The interview below is part of an ongoing effort by McGuireWoods to profile up-and-coming women leaders in private equity (PE). To read previous profiles, click here. To recommend a rising star for a future interview, email Amber Walsh at firstname.lastname@example.org.
Nicole Byers is a vice president at Housatonic Partners, a PE firm investing in growing, recurring revenue services businesses. She joined the firm in 2019 and is responsible for originating, evaluating and managing investments within the healthcare sector. Byers previously worked at FFL Partners and Bain & Co. She holds two bachelor's degrees from Indiana University and an MBA from the Stanford Graduate School of Business.
Q: What both attracted you to PE but potentially concerned you about this chosen career path?
Nicole Byers: I was attracted to PE by the diversity of the experience. In my time in the industry, I've been fortunate to see a wide range of sectors, strategies, operational initiatives and management styles. Every day is different, and I am always tackling new challenges. I believe this has allowed me to learn to recognize patterns, which in turn has made me a better investor.
Without having run a business myself, I was initially concerned about whether I could offer useful advice to business owners as a board director. While I was getting my MBA, I worked at a startup to try to build those operational skills. What I found was that it is incredibly difficult to get that big-picture perspective when you're on the ground level of a company, managing day-to-day operations. I have immense respect for entrepreneurs and believe they don't need to be told how to operate their businesses.
Instead, I can help to surface patterns that they may not be able to see, ensure that the company is guided in the right direction and help the team get the connections and resources they need to be successful.
Q: How do you believe women of your generation will be able to influence the PE industry, particularly as the career path continues to evolve?
NB: I think women can help diversify the PE industry beyond just a gender perspective. PE firms have historically relied on a handful of investment banking and consulting firms from which to recruit associate candidates, and most of those firms aren't particularly diverse themselves. I also saw firsthand how difficult it was for some of my business school classmates without prior industry experience to break into PE. I think, as an industry that wants to attract the best talent, we need to invest in training people from different backgrounds who can bring fresh ideas to the sector.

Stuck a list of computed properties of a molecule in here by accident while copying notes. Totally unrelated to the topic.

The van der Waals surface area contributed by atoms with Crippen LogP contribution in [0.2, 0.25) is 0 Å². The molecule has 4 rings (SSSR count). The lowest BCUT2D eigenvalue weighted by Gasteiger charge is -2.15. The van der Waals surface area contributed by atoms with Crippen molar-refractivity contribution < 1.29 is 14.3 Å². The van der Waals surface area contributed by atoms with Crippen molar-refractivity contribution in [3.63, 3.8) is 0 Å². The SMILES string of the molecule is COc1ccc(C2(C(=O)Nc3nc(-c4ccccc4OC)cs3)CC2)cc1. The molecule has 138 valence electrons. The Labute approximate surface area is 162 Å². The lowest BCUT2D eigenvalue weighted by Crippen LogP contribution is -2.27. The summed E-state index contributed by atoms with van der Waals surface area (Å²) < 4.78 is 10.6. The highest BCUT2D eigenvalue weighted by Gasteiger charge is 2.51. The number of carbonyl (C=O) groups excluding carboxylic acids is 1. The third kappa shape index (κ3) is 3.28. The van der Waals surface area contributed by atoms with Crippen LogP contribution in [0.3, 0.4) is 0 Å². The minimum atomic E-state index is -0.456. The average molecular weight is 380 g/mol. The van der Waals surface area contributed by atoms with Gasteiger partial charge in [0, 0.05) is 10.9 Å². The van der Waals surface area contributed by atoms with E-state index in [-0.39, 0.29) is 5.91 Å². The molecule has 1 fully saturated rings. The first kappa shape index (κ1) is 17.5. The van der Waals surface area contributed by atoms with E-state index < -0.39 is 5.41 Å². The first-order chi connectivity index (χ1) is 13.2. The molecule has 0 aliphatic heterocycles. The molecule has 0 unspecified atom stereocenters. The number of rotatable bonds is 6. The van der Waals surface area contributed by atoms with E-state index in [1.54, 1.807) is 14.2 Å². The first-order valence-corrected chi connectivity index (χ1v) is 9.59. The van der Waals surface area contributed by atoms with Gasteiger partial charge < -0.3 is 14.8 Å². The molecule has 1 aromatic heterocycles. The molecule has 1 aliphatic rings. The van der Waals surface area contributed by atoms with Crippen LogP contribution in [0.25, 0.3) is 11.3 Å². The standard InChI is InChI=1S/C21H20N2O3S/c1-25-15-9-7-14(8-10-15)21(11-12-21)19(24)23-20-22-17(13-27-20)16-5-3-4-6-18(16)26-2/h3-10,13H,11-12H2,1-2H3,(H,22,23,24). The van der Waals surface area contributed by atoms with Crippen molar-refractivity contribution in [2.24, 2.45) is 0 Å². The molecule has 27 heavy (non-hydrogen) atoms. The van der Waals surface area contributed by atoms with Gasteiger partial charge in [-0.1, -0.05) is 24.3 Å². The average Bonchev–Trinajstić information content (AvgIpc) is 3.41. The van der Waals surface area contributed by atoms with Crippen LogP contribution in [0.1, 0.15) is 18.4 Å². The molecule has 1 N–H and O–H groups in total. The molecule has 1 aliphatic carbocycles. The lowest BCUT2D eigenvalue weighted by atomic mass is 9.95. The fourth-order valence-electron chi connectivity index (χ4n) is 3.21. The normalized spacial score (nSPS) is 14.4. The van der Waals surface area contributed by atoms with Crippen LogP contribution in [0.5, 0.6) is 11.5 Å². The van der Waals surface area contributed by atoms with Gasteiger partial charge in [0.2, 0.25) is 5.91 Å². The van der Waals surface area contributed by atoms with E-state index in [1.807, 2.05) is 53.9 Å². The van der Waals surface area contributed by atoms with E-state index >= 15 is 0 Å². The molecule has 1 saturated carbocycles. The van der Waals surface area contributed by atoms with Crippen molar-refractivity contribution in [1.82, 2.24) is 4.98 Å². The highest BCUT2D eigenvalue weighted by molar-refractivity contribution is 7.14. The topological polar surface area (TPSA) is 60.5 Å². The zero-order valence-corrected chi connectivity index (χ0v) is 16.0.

I believe diversity is critical for the PE industry's continued growth. PE has undergone intense scrutiny by the media, politicians and the public, and I attribute this in part to the lack of diversity. Women can change both how the industry operates and how it is perceived, which should ultimately make PE more resilient in an ever-evolving economy.
Q: What is a goal that you have set for yourself in the coming year?
NB: I want to be intentional about expanding my network to include more diverse perspectives, which I hope will surface new opportunities for years to come. I think "networking" gets a bad rap, but that comes from the fact that many people pursue it in a very transactional way. I try to approach every conversation from a place of genuine interest and curiosity, and then see if there naturally evolves a way that I can be helpful.
Ultimately, PE is a relationship-driven industry, and it is important to find people you respect and will continue to learn from. I am fortunate that my career enables me to meet people constantly, which keeps me energized.
Q: What is a lesson that you have learned concerning what's required for success in PE?
NB: I have learned, and am still learning, to trust my own judgment. Early in my career, it was easy to get caught up in the analysis or the model and lose sight of what would make a deal successful. Now, I know I am never going to hit my investment case exactly, so I focus on understanding the risks we are taking and the upside opportunity if things go well.
In my mind, leadership is the element that can make or break an investment, so trusting my judgment with regard to people is important as well. By building those relationships over weeks, months or even years, I feel like I am better positioned to develop mutual trust with those teams. I've been fortunate to find great people leading impressive companies, and that's ultimately what makes PE such a rewarding career path for me.
To contact Nicole Byers, email email@example.com.